Lohri is also considered one of the Sun festivals of India. It marks the beginning of the end of winter, the coming of spring, and the New Year. The festival is traditionally associated with the harvest of rabi crops.

lohri sun festival of india
Lohri -The Sun Festival of India

Lohri is essentially a festival dedicated to fire and the sun god. It means Lohri is also a Sun festival in India. It is the time when the sun transits the zodiac sign Makar (Capricorn) and moves toward the north. Gur Rewari, Peanuts, and Popcorn are the three munchies associated with this festival.

Besides these, in Punjab villages, it is a tradition to eat Gajak, Sarson Da Saag, and Makki Di Roti on the day of Lohri. It is also traditional to eat ‘Til rice’-sweet rice made with Jaggery (Gur) and sesame seeds.

Also Read:- Religious Festivals of India 

Ratha Saptami- Sun Festival in India

Ratha Saptami is also one of the Sun Festivals in India celebrated by the Hindu community. This festival is a Hindu festival that falls on the Seventh-day (Saptami) of the bright half of the Hindu month Maagha.  

This day is also known as Surya Jayanthi because it celebrates the power of the Sun God who is believed to be an incarnation of Lord Vishnu. Lord Vishnu in his form as Surya is usually worshipped on this day.

Usually, Rathasapthami begins in households with a purification bath by holding a few calotropis leaves on one’s head and shoulders while bathing and chanting a verse that is supposed to invoke the benevolence of the Lord in that entire one takes up the rest of the year. It also involves doing a puja with the ritual ‘Naivedyam’, flowers, and fruits.

On this day at Tirumala (Andhra Pradesh), Lord Venkateswara (Balaji) is mounted on Seven Vahanas (Celestial Vehicles) one after the other starting from Suryaprabha Vahanam and ending with Chandraprabha Vahana.

Other Vahanas are Hanumad vahana, Garuda Vahana, Pedda Sesha Vahana, Kalpavruksha vahana and Sarva Bhoopala vahana. Also chakrasnanam is performed on the same day.

A devotee enjoys watching the Lord mounted on different vahanas in one day which is popularly known as Oka roju Brahmotsavam (Single day celebrations).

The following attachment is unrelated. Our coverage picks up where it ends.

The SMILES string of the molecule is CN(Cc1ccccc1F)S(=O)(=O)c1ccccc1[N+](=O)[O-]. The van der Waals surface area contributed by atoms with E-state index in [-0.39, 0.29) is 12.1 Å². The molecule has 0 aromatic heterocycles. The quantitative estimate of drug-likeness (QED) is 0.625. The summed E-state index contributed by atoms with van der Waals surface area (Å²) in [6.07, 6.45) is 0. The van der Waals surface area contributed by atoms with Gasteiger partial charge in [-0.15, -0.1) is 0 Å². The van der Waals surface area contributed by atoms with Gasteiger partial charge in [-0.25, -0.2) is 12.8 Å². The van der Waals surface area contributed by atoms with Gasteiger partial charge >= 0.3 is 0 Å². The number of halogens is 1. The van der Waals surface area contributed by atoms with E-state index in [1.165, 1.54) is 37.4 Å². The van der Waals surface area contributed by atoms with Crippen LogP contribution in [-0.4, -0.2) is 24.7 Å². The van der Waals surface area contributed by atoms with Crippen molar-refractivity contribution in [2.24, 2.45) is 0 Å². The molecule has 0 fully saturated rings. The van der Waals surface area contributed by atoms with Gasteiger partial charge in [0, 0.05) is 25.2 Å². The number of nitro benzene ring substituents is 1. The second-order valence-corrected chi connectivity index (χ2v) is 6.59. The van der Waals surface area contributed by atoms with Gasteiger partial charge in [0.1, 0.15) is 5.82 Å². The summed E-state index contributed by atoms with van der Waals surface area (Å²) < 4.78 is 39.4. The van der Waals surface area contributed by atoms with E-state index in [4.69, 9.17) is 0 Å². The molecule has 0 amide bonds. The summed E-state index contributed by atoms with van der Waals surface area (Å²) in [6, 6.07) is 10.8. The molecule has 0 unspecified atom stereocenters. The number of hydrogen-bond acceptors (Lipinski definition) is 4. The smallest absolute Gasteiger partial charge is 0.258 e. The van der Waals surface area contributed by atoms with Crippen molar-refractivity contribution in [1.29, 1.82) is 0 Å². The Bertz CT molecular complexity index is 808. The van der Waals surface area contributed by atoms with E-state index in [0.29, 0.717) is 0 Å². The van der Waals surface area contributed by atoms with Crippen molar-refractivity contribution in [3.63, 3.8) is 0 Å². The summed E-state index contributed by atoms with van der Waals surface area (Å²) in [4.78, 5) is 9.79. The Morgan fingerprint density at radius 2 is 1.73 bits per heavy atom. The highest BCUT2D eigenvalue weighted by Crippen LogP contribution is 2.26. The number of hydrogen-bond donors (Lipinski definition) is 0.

Chhath Puja- Sun Festival in India

Chhath Puja is an ancient Hindu festival. It is dedicated to God Sun thus this festival is a Sun festival in India. The celebrations lasting four days take place throughout the country. During this, people bring prayers and offerings to Surya and his wife Usha, the Goddess of the Daybreak.

The North Indian state of Bihar is the center and the birthplace of the festival. The festival is also The Main Festival of Bihar. The festival enjoys the greatest popularity in the eastern states of India but is now celebrated throughout India such as in Delhi, Mumbai, Uttar Pradesh, and other parts of India. Chhath is unique to Bihar, Jharkhand Uttar Pradesh, Nepal & Mauritius.

The Chhath Puja is held according to the Lunar calendar and comes in autumn, on the sixth day of the Kartik month, shortly after the celebration of the Festival of Lights – Diwali, which marks the end of agricultural work.

In accordance with a strict tradition, this is a period for the devotees to be fasting and abstaining from drinking water, as well as to be performing ablutions and standing in water for a long period of time and performing the ceremonies of worshipping the Sun rising or setting. The contact with water and prolonged meditative staying in it is an essential part of the ceremonies. It is noteworthy that this is one of the rare Hindu holidays in which priests are not involved at all: prayer communication with the Sun implies detachment from the vanities of the world, although it takes place together with the relatives around and with a huge number of other participants in the ritual.